Special equalization scheme ensures competitiveness of the energy-intensive industry
In order to finance the energy transition, the expenditures to promote renewable energies in Germany are predominantly passed on to the end consumer by levies leading to rising electricity prices. These levies as well as the electricity tax also increase electricity prices for companies. The German government has created a number of exemption clauses to limit the costs particularly for the energy-intensive industry. The Fraunhofer Institute for Systems and Innovation Research ISI and Ecofys have investigated the consequences in an international comparison: Their comparison of electricity costs for the energy-intensive industries in eleven countries shows that the existing exemption clauses for electricity-intensive companies support the competitiveness of the German industry and have a positive overall economic effect.
For the study "Electricity Costs for the Energy-intensive Industry – an International Comparison" the Fraunhofer Institute for Systems and Innovation Research ISI and Ecofys examined the price components of electricity prices and their levels in Germany and ten other countries with different regulatory approaches: the Netherlands, the United Kingdom, France, Italy, Denmark, Canada, USA, China, Korea and Japan. The scientists investigated electricity procurement charges and network charges as well as privilege criteria for taxes and costs and applied these to six energy-intensive industries: chemical, paper, steel, aluminum, copper and textile.
This showed that the electricity-intensive major consumers from the metal processing and chemical industries in all countries pay the lowest electricity prices, i.e. no or significantly reduced taxes and levies as well as low network charges. An important reason is that aluminum and copper producers, steel production in electric arc steel furnaces and chemical reduction processes come under almost all privilege criteria, which are intended to relieve companies threatened in their competitiveness by state-regulated electricity price components. To enjoy privileged levies, companies have to fulfill specific criteria, for example to consume a minimum level of electricity, to reach a certain ratio of electricity costs to total turnover, to face fierce international competition, to process electricity-intensive products , to apply energy efficiency measures, to reach an absolute cost threshold and generate on-site electricity.
In a number of countries – besides Germany particularly in China, Denmark and Italy – taxes and levies increasingly create costs for industry. Compared to the other countries which were investigated Germany raises particularly many and high taxes and levies, which make establishing privileges crucial: Without these, the electricity prices for individual companies in 2014 would have been almost 8 cent higher per kilo watt hour. Dr. Barbara Breitschopf of the Fraunhofer ISI points out, “Without the special equalization scheme the production of aluminum and chlorine in Germany would not be worthwhile and would be stopped in the long run. This also applies to many producers of paper and steel“. In addition, the analyses show that besides electricity prices also other location factors such as the integration of different processing steps as well as the closeness to important markets can be significant and make up for some price disadvantages.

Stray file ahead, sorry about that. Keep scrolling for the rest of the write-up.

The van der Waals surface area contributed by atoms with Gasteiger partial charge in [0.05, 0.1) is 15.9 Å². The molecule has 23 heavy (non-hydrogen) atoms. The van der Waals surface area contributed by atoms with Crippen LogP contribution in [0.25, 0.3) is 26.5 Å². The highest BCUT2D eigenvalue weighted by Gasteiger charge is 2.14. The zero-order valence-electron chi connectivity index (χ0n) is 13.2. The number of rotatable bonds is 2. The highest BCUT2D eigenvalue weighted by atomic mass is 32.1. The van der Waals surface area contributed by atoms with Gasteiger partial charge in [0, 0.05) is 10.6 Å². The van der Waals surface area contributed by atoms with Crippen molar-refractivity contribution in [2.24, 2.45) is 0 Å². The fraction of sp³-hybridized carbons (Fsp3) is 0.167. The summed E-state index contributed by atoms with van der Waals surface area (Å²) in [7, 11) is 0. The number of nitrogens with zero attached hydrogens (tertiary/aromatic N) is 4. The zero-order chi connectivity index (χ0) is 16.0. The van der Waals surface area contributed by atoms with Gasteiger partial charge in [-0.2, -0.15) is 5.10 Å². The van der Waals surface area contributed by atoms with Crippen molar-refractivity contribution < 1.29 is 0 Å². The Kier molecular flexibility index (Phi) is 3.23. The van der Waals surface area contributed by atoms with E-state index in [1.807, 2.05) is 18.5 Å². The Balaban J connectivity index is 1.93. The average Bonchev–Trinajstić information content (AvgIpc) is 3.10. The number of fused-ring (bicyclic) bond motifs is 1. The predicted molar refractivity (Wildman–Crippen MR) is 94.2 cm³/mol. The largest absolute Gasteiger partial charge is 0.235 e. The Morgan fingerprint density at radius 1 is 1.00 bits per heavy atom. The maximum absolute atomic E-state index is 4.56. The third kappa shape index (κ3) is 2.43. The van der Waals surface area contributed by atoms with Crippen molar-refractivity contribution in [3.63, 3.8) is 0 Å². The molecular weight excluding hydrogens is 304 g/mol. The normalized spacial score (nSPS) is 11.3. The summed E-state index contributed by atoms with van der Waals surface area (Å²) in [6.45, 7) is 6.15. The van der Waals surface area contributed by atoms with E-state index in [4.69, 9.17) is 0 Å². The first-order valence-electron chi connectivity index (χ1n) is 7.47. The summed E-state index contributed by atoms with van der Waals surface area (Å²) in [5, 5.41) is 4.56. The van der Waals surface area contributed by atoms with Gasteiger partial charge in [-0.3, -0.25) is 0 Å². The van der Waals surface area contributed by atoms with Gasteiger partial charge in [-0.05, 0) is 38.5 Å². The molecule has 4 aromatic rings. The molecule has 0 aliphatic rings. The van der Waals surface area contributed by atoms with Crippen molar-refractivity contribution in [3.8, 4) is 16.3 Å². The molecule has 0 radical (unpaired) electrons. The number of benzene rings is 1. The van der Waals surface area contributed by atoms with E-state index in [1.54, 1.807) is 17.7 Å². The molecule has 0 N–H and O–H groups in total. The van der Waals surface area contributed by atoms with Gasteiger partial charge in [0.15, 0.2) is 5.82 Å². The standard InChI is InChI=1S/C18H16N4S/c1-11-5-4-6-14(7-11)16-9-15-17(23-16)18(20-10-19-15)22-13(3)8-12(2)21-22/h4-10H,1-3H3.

The study also investigated how current prices and production would change if the exemption clauses were to disappear and the resulting higher electricity prices were to be passed on to the consumer. Particularly the prices for products in the paper industry and the non-ferrous metal industry would increase significantly – on average by about five percent. The increased prices would also lower the demand for exports in these electricity-intensive industries by 16 to 18 percent, in the short term their production would drop by 11 to 18 percent.
Last but not least the research team and the Institute of Structures Research have estimated the long-term macroeconomic effects of the exemption clauses in Germany until 2020. If the special equalization scheme (BesAR) was scrapped the average production prices would increase by up to roughly 3.5 percent while German exports would in total turn out to be up to roughly 0.3 percent lower which is the equivalent of 4.5 billion euros. Moreover, if all privileges for electricity tax and levies were eliminated 104,000 jobs would be lost, more than 70,000 in the manufacturing industry.
The abolishment of the exemption clauses would reduce the levies for the non-privileged sectors and thus lead to lower electricity prices for households and commercial customers as well as for less energy-intensive industrial enterprises. However, the negative effects of the abolishment of privileges outweigh the positive effects for the consumers in the model. This is particularly due to decreasing international competitiveness in terms of price: According to the study the overall effect on the gross domestic product would amount to four billion euro or 0.15 percent in the year 2020.
A summary of the final report of the study “Electricity Costs of the Energy-intensive Industry – an International Comparison“ and more detailed studies of the individual work packages can be downloaded at the project's website.
The Fraunhofer Institute for Systems and Innovation Research ISI analyzes the origins and impacts of innovations. We research the short- and long-term developments of innovation processes and the impacts of new technologies and services on society. On this basis, we are able to provide our clients from industry, politics and science with recommendations for action and perspectives for key decisions. Our expertise is founded on our scientific competence as well as an interdisciplinary and systemic research approach.